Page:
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7 Ways to Decipher Body Language on Video Chat Like an Expert

Kells McPhillips

Kells McPhillipsApril 22, 2020

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Photo: Getty Images/JGI Jamie Grill

Our new shelter-in-place reality has opened a Pandora’s box of Skype, FaceTime, and Zoom communication. Body language on video chat adheres to a different set of rules than in-person conversations with your colleagues, friends, and romantic interests. And so, I asked two body language experts to translate.

The part to of the brain responsible for body language is known as the limbic system, explains Joe Navarro, ex-FBI agent and author of What Every Body is Sayingwho has made a career studying nonverbal communication. Composed of the structures in the brain that deal with emotions and memory, the limbic system operates in the background to keep us safe. “This system doesn’t do any thinking; it just reacts to the world,” says Navarro.

In the case of interpersonal communication, it prompts human beings to move in a way that’s indicative of your emotional state. If you’re flirting, for example, your feet will turn toward your love interest to signal that attraction in a nonverbal way. And while you probably can’t see the shoes of the person your Zoom-chatting, Navarro says you can absolutely pick up other indications of frustration, worry, interest, flirtation, and more through pixels on FaceTime.

How to translate body language on video chat

1. eyebrow-arching signals agreement

While one eyebrow lifting indicates a cartoonish dubiousness, two eyebrows going up is a sign that your boss, friend, or date is agreeing with you. “We use this one to greet people, to say, ‘Hey, how are you?’ We’ll often see it when people are silent when they agree with something somebody has said,” says Navarro.

2. A bite of the lip spells uncertainty

“The lip biting or lip compression means “I’m struggling with something’ or, ‘I want to say something but now it’s not a good time, or they’re having some sort of difficulty,” says Navarro. This is a good indication that you might want to derail the conversation for a sec to ask the person on the other side of the call how they’re feeling, or offer to assuage their worries in some way.

3. The bunny nose means, “aw, heck no.”

If eyebrow arching is a sign of agreement, Navarro says the bunny nose indicates the exact opposite. The person on the other end of FaceTime isn’t picking up what you’re putting down, so now might be a good time to open up the conversation to their perspective.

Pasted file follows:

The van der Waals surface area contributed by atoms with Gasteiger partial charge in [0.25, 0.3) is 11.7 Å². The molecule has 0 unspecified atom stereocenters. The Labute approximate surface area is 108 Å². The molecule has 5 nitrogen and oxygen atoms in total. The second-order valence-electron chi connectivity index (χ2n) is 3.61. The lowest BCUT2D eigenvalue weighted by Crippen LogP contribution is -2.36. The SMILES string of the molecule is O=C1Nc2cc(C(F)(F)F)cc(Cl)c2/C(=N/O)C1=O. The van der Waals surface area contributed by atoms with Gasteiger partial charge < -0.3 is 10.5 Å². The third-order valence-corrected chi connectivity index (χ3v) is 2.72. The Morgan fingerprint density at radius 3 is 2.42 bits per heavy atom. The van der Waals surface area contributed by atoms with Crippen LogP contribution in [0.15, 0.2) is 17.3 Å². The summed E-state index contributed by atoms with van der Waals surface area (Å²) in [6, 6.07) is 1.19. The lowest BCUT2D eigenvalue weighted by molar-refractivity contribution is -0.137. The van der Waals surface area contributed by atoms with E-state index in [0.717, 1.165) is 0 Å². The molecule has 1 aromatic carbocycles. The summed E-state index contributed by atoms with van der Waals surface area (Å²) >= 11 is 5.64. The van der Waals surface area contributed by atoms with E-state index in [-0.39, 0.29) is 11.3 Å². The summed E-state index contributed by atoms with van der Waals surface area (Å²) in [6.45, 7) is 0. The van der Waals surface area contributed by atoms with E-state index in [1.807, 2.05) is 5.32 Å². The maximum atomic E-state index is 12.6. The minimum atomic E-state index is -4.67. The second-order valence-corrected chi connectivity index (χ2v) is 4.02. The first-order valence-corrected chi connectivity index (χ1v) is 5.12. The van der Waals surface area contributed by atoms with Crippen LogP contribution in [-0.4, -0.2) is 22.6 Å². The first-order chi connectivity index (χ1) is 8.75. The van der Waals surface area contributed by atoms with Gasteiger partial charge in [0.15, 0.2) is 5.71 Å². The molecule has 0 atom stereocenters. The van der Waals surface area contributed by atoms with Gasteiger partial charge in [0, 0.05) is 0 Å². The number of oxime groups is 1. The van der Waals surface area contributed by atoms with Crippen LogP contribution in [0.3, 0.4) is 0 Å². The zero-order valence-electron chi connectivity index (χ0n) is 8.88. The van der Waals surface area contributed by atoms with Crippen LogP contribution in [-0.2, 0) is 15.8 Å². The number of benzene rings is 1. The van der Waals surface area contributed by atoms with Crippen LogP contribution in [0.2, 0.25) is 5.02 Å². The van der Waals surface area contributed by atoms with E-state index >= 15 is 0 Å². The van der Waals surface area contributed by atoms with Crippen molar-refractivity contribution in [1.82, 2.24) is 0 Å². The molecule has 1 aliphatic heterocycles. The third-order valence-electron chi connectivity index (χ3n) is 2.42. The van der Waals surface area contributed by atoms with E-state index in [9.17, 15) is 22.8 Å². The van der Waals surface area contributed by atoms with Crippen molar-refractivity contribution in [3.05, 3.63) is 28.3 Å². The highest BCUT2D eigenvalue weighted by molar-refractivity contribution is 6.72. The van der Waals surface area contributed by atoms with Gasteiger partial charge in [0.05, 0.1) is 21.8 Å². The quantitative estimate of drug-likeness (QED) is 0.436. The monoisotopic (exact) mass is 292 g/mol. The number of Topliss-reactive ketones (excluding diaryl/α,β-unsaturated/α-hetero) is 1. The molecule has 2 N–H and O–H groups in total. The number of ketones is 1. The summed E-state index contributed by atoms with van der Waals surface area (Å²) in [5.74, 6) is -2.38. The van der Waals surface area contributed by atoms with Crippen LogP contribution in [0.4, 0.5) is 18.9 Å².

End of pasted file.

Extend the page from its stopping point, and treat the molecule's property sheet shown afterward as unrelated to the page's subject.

4. The jaw shifting to the side means doubt

Not quite as dismissive as the bunny nose, a slight tilt to the jaw indicates that your FaceTime friend isn’t quite sure how they feel about you or your ideas yet. Keep talking, but make sure to hear them out as well.

5. A touch of the neck indicates insecurity or concern

“When people touch their necks, this is usually reflective of some sort of insecurity—especially in the front of the neck,” says Navarro. Body language experts believe this particular evolutionary gesture stems from a primitive desire to protect the neck during predator attacks. It’s also where the expression “clutching your pearls” comes from.

6. A touch of the hair with an open palm is flirtatious

Navarro tells me that not all hair-touching means, “Wow, I’m into you.” “It’s not so much that they’re touching their hair, it’s how they’re touching their hair,” he says. “If they like the person in front of them, even on the screen, they’ll be touching their hair with the underside of their wrists facing outward. So if you were to rotate your hand so the inside of your wrist is facing out, then you are definitely very comfortable with this person.” Again, this distinction comes down to vulnerability. An open palm means the person is feeling open to you.

7. The head tilt means denotes genuine interest

“This is true in any setting—business or otherwise—and the reason has to do with neck exposure. Our limbic system only allows us to expose our necks when we’re comfortable around people,” says Navarro. If their neck suddenly straightens, you can take that as an indication that they’re no longer quite as engaged with whatever you’re saying—so maybe cut that “fun” anecdote a bit short.

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